It is midnight in Bethlehem.
Tonight’s Gospel evokes Bethlehem’s hillsides. The angel of the Lord proclaimed to shepherds that their Saviour had been born.
“This will be the sign. Ye will find the babe wrapped in swaddling clothes and lying in a manger…. And suddenly there was with the angel a multitude of the heavenly host praising God, and saying, Glory to God in the highest, and on earth peace, good will toward men.”
Isaiah proclaims in about 730 BC: “The ox knows its owner; and the donkey knows the manger (phatne) of its lord; but Israel has not known me.” (Isaiah 1: 3).
In the natural world things are self-evident, animals know their masters, in the human world, things are not so simple. Israel will not recognise God; while this should be natural, it is not.
In this Bethlehem shepherds’ narrative, the old vision of not-knowing is being reversed.
The manger is a word play in Isaiah. It is mentioned three times by Luke. Our attention is drawn to it. An old Hebrew word for manger is almost the same as Jerusalem.
I think the angels are saying:
“You shepherds unlike your predecessors can know Him, and it is in Jerusalem he will be found.”
So, having established that the angels want us to have our minds directed to Jerusalem, what about the swaddling clothes?
In Jerusalem, at its very heart, the putting on of the linen garments of the High Priest was of key significance. Indeed, the High Priest was swathed in linen. In the Temple there was a huge veil, an embroidered work of art. Behind that was another veil, made of linen. Only the priests could go behind the second veil, and to do so they had to be swathed in linen. In the earliest days of Solomon’s Temple, the Messianic King was set apart as a priest to perform those sacred rites as well.
We know from the psalms, that as kings were anointed in Israel, they were divinely begotten, in Jerusalem.
In the alleluia verse which heralded this evening’s Gospel, we have just heard the verse from the second Psalm, which speaks of the birth in the Temple of the Messiah. Along with the other nine so called “Royal Psalms” we can almost reconstruct the means by which a Davidic king, a Messiah, was reborn and would exercise their quasi-priestly functions in the Temple.
The elevation of the Messiah was a mystical consecration in the heart of the Temple. The identity of the one to be anointed was exchanged; their humanity was replaced. They were re-born; they became a representation of the divinity, which had both royal and priestly attributes.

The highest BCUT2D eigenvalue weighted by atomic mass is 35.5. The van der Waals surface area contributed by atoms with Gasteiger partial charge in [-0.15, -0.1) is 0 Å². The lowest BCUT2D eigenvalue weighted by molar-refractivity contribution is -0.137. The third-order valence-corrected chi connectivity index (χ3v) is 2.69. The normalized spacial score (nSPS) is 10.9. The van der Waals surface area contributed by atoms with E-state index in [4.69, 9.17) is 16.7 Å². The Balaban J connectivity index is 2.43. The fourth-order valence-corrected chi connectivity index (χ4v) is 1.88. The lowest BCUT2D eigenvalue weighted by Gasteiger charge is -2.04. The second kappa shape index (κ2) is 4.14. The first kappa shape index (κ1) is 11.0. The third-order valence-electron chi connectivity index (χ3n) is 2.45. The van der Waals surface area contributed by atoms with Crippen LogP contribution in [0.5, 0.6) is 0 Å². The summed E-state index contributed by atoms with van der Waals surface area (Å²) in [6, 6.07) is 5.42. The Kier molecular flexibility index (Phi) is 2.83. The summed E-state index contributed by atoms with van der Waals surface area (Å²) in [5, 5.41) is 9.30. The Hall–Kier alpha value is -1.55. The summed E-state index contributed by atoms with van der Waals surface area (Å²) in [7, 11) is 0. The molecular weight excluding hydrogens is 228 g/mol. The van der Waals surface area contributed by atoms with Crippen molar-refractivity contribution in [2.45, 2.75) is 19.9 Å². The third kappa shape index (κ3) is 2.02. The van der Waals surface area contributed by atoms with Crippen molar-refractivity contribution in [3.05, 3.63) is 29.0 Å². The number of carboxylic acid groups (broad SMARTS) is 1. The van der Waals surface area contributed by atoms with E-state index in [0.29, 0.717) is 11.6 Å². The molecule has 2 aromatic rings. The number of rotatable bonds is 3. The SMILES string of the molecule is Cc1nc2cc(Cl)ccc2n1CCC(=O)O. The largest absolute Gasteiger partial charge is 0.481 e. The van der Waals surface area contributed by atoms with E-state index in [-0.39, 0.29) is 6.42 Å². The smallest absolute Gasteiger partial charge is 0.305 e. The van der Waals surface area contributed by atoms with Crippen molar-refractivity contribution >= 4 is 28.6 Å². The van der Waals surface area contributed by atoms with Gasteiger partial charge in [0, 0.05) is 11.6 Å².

In the first lesson, Isaiah’s promise of the birth of a son, who would be a wonderful counsellor, Divine Hero (the better translation from the Hebrew of “The mighty God”), Everlasting Father, and Prince of Peace, refers directly to the ritual of begetting of a new Messiah. Isaiah is seeing not the birth of a child, but the anointing in the Temple in robes of linen of a new King, an everlasting Father and Prince of Peace.
In going to the manger, the shepherds were reversing the age-old misapprehension. Previously Israel had not known its Lord.
Now, the shepherds hasten to the manger/Jerusalem, where they find the one swathed in the linen of the High Priest, Saviour and King. But the words have played tricks on us. It IS a manger, and they are swaddling clothes. Utter holiness is not where it should be, but in a cave in Bethlehem.
On the sixth of May 2023, Charles, our Most Excellent King and Governor, will come to the collegiate church of St Peter of Westminster, Westminster Abbey. He will enter its precincts in red, the robes of a martyr, he will take the coronation oath, and he will be divested of all magnificence, and screened from view, the Archbishop will pour oil onto his head, breast and hands, just as we do in any baptism. By actions which date back to the time of David and Solomon, King Charles will be anointed, and reborn. Following his crowning, the outward sign of the inner new reality, he will be lifted to a higher throne to receive the fealty of his subjects.
The King, in a rite which on these shores dates back to 973, will be re-begotten.
As his mother before him did for over 70 years, he will reign over us, as one set apart. Our age sets little store by sacraments and holiness, but this is the great treasure of the English inheritance. There is no constitution. There is only a coronation which acts as the once in a generational moment when all the institutions of Church and State are consecrated, seen in their true light.
It is as fragile as the one who wears the crown. It is at once human and divine.
As we celebrate the birth of the one and only true Lord and King, Jesus Christ, we pray that God may bless and consecrate our earthly sovereign as richly as he did the late Queen. And may the world be caught up in that rare moment of particular consecration.
The opening of John’s Gospel speaks of the word made flesh.
Forgive me if you heard me say this last year and the year before that and the year before that, but it bears re-telling every year:
When we take bread and wine at the Eucharist, the priest prays over the chalice as water is added:
By the mystery of this water and wine, may we share in the divinity of Christ who humbled himself to share in our humanity.
He exchanges his nature for ours, that we might exchange our nature for his.
At the very heart of the rites of the King’s anointing is embedded the same mystery. It is a consecration for us all, and points to the destiny of humanity.
Everyone’s favourite hymn writer Mrs Alexander grasped all of this in the last words of Once in Royal:
And He leads His children on
To the place where He is gone.
Not in that poor lowly stable,
With the oxen standing by.
We shall see Him; but in heaven,
Set at God’s right hand on high;
Where like stars His children crowned
All in white shall wait around.